Work took me to a large hospital. This is a view from the parking garage. Which you notice is now a LONG ways from the hospital itself. The building that's my destination is the light colored one on the left. I'm always fascinated by the construction process. This used to be a parking lot. Now the crews are digging a pit. Eventually this will become an eight story medical tower. Cool, huh?
It was rainy as I visited. That's the main reason I noticed how far away the hospital was. About a third of the way into my walk the skies opened. It pured buckets. Can you spell "drowned rat"? Anyway, I had the chance to explore the parking garage looking for bikes. The only bikes I found were in two spots designated for them. I'm going on the assumption that most of the two-wheeled vehicles were hospital employees who commute. Here's a peek at one section.
Not a lot of bikes, but at least there's a few. Two scooters, two cruisers, and a Suzuki DR dual-sport. If you look just over the seat of the DR there's an opening in the chain link. That's pretty much the main walkway towards the hospital. I thought I was going to die of old age before I actually got a picture with no pedestrians in it.
Ok, maybe the rainy weather limited the number of bikes being ridden to work. There is a parking lot around the back of the building I was heading for. I never thought until now that there could be motorcycle parking closer to the building. It just wouldn't be under cover. I'll be back sometime and I'll let you know.
This is a picture of what really amused me.
Far away from all the other bikes is this lone scooter. This is the bottom level and it was dark and wet. Maybe this was a visitor. Not far from here is a waiting area for a patient shuttle. I just found it humorous that it was huddled down here all by itself. Quite the pretty thing, I have to say.
I have to quit thinking about scooters. I find them drawing my eye more and more. I'm even looking at subtle differences between them. I may just have to go ride one. That's how it starts, isn't it? First a test ride on a 50cc. Then you have to have one. After that you can never get enough. You move to a 125. Then a 250. Then a 500. Next thing you know you're strung out on 650's. Shudder!!!
There's an experience out there I've never had. One of my sons had a Hondra Spree. I can only say I've lived scooters vicariously. Soon, my friends, soon.
Another class of new riders is starting out this weekend. Last night was their first classroom. It's been a long season. I am really tired. Bone tired. Just when I'm ready to call an end to my season I teach another class of newbies. They were so enthusiastic! This class and I have a neat rapport. There's a synergy between the students. After the break I had to actually call for an end to the happy chatter and get them back on task.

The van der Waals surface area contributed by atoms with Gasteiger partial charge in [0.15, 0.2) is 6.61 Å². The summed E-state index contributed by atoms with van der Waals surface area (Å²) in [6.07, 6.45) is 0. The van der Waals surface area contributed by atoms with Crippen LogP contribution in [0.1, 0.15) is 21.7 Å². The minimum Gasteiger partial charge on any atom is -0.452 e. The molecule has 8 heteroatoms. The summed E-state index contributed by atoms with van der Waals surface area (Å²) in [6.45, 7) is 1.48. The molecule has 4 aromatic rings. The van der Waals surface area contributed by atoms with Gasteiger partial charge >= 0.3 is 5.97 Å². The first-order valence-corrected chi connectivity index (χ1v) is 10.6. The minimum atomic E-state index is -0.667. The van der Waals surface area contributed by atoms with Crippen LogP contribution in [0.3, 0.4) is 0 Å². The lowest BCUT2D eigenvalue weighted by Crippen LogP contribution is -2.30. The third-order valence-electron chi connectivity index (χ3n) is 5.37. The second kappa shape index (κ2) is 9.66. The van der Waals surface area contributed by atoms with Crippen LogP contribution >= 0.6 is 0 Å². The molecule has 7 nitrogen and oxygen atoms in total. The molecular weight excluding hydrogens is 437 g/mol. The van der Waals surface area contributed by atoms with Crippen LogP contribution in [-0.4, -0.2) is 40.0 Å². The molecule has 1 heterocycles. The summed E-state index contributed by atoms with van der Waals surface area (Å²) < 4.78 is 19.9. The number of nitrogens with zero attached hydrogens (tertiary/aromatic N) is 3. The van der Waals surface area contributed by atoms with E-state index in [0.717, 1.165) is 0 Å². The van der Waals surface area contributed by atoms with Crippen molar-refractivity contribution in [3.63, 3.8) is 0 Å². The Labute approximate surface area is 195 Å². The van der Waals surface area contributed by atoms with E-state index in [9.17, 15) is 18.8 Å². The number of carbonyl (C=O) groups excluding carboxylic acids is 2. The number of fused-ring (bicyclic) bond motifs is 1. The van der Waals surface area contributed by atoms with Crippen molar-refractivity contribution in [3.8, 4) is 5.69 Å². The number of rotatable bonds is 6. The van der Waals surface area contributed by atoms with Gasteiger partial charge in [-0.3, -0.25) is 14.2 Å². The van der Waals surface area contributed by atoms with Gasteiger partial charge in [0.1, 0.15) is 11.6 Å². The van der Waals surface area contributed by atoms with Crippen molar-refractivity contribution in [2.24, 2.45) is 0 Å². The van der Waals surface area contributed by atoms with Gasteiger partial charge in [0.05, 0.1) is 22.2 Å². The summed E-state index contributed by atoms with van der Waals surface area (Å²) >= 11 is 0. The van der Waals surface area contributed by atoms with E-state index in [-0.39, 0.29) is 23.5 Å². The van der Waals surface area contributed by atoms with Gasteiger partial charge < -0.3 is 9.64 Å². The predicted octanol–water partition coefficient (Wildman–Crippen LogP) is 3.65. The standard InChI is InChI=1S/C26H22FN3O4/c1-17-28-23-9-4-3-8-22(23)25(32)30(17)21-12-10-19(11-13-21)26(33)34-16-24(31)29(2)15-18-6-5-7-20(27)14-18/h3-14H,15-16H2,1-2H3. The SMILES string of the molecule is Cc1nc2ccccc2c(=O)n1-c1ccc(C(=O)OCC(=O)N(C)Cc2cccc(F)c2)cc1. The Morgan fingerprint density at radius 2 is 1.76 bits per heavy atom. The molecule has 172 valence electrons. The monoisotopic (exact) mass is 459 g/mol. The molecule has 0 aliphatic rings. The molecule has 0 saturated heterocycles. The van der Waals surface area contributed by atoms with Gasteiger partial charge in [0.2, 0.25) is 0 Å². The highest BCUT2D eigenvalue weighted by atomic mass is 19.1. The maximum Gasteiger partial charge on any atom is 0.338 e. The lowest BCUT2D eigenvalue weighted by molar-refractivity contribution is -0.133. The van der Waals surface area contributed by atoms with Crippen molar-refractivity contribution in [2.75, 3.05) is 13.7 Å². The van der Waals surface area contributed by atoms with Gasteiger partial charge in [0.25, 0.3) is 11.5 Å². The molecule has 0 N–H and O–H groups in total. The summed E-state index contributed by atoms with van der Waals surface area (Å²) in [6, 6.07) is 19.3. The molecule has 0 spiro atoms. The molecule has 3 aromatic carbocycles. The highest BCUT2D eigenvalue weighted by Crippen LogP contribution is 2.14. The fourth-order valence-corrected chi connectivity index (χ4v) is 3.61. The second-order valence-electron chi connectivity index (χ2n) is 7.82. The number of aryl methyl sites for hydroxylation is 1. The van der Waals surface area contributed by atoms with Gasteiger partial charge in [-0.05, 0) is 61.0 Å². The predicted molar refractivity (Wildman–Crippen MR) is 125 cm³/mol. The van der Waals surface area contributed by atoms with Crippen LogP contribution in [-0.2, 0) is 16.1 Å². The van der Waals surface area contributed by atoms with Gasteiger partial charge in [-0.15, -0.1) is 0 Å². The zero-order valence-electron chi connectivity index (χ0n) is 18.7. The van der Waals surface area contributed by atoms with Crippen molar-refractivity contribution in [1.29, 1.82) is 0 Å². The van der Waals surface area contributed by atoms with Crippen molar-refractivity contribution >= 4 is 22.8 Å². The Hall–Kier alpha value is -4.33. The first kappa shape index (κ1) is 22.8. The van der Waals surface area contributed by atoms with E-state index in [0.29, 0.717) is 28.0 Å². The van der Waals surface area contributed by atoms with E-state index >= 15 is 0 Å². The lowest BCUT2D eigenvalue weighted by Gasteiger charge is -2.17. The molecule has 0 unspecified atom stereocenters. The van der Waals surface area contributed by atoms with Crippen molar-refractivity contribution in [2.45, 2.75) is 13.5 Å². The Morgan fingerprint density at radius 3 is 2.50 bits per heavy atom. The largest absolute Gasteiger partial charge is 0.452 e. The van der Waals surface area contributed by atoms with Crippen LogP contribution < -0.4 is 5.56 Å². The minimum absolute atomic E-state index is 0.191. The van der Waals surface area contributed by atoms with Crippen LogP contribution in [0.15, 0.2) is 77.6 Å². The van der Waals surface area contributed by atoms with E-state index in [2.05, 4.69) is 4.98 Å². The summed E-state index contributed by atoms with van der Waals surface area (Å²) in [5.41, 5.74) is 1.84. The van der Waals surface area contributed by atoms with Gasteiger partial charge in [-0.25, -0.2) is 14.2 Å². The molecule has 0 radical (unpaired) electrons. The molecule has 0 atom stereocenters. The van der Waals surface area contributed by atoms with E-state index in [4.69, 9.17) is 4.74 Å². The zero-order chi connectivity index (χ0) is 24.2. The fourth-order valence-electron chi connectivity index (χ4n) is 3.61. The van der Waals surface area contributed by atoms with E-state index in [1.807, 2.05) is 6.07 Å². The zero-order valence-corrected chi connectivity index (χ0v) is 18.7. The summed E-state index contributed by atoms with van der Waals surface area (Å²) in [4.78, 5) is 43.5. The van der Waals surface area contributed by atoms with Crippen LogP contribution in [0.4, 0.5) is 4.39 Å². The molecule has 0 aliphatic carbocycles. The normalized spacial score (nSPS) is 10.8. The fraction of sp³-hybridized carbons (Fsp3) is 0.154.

This week there's only twelve instead of twenty four. That's due to there being a couple of classes in the afternoons for folks who know how to ride but want to get some training and get legal. My partner is a fairly new instructor whom I've worked with before a few weeks ago. He shares my passion and caring for students. When I signed him off from his internship at that time, the young man actually hugged me!
Five of the twelve are women. We have a mother / son combination. The son's 16. Neither of the two have ridden before. Dad rides and he wisely sent them to us for training. Speaking of Dads, there's a father / son combination. The last time the father rode was on a 1965 BSA that was still fairly new. He can't understand slipping the clutch on our bikes for low speed control. I told him we actually have oil-bathed clutches now. Unlike the dry plates on the old BSA. The son's in his early twenties and eager to go. One of the men wants to ride because so many of his co-workers ride to work. Another commuter is born. We have a boyfriend / girlfriend. The boyfriend rides a Honda CBR 600RR. He's young and I was slightly worried. I'm relieved to find he has a coachable attitude. They're all eager and enthused. I'm in love with teaching all over again.
At the end of the course we offer the students the chance to share feedback. There's quite a few comments about me being a "high energy" instructor. Sometimes when they're slightly frustrated and exhausted I carry the enthusiasm for the class until they find it again themselves. It can be draining. You might think it's a one-way street. Truth be told, I get as much as I give. Watching the students master new skills is priceless. I watch them and coach them through their struggles. Finally, they get it. I always offer hearty praise in recognition of their accomplishment. I'm surprised we don't have more split helmets from the size of their smiles! The student has pleased the master. They almost float back into line to try it again. Hearing their appreciation for how we've helped them and feeling the bond we've forged is just as priceless. You can't put a price on how the foundation we've helped them build will help keep them safe on the roads.
So I'm going from the parking garage today to the parking lot this weekend. The weather's supposed to be mid seventies to low eighty's by Sunday. I can't wait for morning. I'm jazzed all over again. I never get tired of it. I love this game!!!
Miles and smiles,